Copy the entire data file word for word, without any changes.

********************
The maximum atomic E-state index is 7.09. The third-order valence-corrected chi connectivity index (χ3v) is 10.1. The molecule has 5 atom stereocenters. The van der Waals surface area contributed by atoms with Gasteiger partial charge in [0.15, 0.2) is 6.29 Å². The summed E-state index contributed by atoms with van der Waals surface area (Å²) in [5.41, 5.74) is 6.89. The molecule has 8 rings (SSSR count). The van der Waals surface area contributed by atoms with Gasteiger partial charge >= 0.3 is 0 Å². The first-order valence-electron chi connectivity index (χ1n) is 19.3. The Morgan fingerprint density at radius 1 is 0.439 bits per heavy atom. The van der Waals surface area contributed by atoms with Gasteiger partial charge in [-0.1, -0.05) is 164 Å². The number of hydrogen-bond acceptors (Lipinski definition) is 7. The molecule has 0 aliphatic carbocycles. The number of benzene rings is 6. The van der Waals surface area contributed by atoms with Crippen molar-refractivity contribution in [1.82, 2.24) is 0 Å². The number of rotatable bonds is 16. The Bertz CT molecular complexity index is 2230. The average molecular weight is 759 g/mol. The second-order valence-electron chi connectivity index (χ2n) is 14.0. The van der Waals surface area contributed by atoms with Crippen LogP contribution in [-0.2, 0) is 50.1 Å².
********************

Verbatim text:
The maximum atomic E-state index is 7.09. The third-order valence-corrected chi connectivity index (χ3v) is 10.1. The molecule has 5 atom stereocenters. The van der Waals surface area contributed by atoms with Gasteiger partial charge in [0.15, 0.2) is 6.29 Å². The summed E-state index contributed by atoms with van der Waals surface area (Å²) in [5.41, 5.74) is 6.89. The molecule has 8 rings (SSSR count). The van der Waals surface area contributed by atoms with Gasteiger partial charge >= 0.3 is 0 Å². The first-order valence-electron chi connectivity index (χ1n) is 19.3. The Morgan fingerprint density at radius 1 is 0.439 bits per heavy atom. The van der Waals surface area contributed by atoms with Gasteiger partial charge in [-0.1, -0.05) is 164 Å². The number of hydrogen-bond acceptors (Lipinski definition) is 7. The molecule has 0 aliphatic carbocycles. The number of benzene rings is 6. The van der Waals surface area contributed by atoms with Crippen molar-refractivity contribution in [1.82, 2.24) is 0 Å². The number of rotatable bonds is 16. The Bertz CT molecular complexity index is 2230. The average molecular weight is 759 g/mol. The second-order valence-electron chi connectivity index (χ2n) is 14.0. The van der Waals surface area contributed by atoms with Crippen LogP contribution in [-0.2, 0) is 50.1 Å².